NEW YORK (Reuters) - "Billy Elliot The Musical" is likely to dance away with a haul of Tony Awards, critics say, when the top U.S. theater honors are announced on Sunday for a Broadway season that defied recession with record sales.
In the running for 15 Tony Awards, "Billy Elliot" is based on Oscar-nominated director Stephen Daldry's 2000 film about a ballet dancing schoolboy in a mining town in northern England. The show has already won 10 Drama Desk Awards and seven Outer Critics Circle Awards.
Critics from the New York Times, New York Post and New York Daily News agree the production will win best new musical, Daldry will be named best director of a musical and the three teenage actors who share the role of "Billy Elliot" will together win for best lead actor in a musical.
"Billy Elliot is going to do quite well," New York Post theater columnist Michael Riedel told Reuters. "It's a very emotionally moving and absorbing story, extremely well directed by Stephen Daldry."
The Los Angeles Times entertainment awards website, The Envelope, which has so far polled 10 critics for its Tony picks, predicts "Billy Elliot" will win at least 11, including best original score by Sir Elton John and Lee Hall, who also wrote the film and the musical production.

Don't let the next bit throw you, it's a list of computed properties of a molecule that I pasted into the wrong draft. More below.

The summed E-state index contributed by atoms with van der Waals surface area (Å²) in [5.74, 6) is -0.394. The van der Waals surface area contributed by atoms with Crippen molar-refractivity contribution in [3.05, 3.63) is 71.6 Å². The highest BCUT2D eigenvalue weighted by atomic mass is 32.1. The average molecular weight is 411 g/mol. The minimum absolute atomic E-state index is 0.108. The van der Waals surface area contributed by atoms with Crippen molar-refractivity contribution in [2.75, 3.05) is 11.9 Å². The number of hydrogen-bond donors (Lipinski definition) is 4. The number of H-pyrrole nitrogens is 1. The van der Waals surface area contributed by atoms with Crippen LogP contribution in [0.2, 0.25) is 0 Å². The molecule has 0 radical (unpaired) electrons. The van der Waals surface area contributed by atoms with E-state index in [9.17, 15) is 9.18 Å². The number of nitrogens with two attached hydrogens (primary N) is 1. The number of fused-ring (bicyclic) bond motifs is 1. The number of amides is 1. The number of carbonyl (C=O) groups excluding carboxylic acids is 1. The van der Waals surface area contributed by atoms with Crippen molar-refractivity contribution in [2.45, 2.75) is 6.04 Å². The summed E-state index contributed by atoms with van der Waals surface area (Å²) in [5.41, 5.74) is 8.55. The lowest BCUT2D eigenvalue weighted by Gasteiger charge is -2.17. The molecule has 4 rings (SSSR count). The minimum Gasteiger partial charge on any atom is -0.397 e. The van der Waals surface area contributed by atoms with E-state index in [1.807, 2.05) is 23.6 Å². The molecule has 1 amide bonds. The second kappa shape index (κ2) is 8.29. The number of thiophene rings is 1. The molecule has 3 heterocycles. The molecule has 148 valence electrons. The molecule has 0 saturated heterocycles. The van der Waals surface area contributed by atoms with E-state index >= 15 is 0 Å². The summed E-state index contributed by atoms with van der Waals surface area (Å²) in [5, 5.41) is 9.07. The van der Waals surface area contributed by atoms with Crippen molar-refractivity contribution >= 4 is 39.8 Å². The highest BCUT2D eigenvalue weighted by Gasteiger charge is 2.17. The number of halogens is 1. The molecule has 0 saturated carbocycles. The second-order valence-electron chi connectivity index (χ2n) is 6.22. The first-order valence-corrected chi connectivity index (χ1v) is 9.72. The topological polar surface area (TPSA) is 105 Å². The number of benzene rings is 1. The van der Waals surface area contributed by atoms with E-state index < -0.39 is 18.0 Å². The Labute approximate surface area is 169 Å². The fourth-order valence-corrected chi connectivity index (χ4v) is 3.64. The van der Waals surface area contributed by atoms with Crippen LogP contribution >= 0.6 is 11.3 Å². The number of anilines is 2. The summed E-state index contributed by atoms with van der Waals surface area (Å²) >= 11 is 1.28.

The show is competing against "Shrek the Musical," "Next to Normal" and "Rock of Ages" for best new musical. "Next to Normal" star Alice Ripley is tipped to win best lead actress in a musical for her role as a bipolar suburban housewife.
"God of Carnage" is the front-runner for best new play. Its all-star cast -- former "Sopranos" star James Gandolfini, Marcia Gay Harden, Hope Davis and Jeff Daniels -- have all been nominated in the best actor and actress in a play categories.
Harden is tipped to win best actress in a play, while best actor is widely expected to go to Oscar-winner Geoffrey Rush, who had rave reviews for his Broadway debut in "Exit the King," which also starred Susan Sarandon.
"The Norman Conquests," a trilogy of comedies that came to Broadway from a sold-out run in London, is the favorite to win best revival of a play, while groundbreaking 1960s rock musical "Hair" appears the one to beat for best revival of a musical.
"It's nice to see Broadway is hospitable to serious dramas and well-made, intelligently written comedies," said Riedel. "The danger was that Broadway was going to be swamped by these god awful things like 'Shrek' and '9 to 5' and all this cheesy tourist crap, but the straight play has held its own."
The Broadway League says the 39 theaters in the famous district contribute $5.1 billion per year to the economy of New York, on top of ticket sales, and support 44,000 jobs.
During the 12-month Broadway season ending May 24, 43 shows opened -- the most in more than 25 years, said the Broadway League. There were 10 new musicals, eight new plays, four musical revivals, 16 play revivals and five special shows.
"We had so many great new shows that were so well reviewed that the competition was tough," said Broadway League Executive Director Charlotte St. Martin.
"There is definitely a growing trend toward having more limited runs and due to the writers strike last year we had a lot of big box office stars from both movies and television that had some time available."
Broadway's paid attendance was 12.15 million tickets, down from 12.27 million the previous season, but gross takings rose $6 million, or 0.6 percent, to $943.3 million, beating the previous record set in the 2006/07 season of $938.5 million.
Editing by Claudia Parsons and John O'Callaghan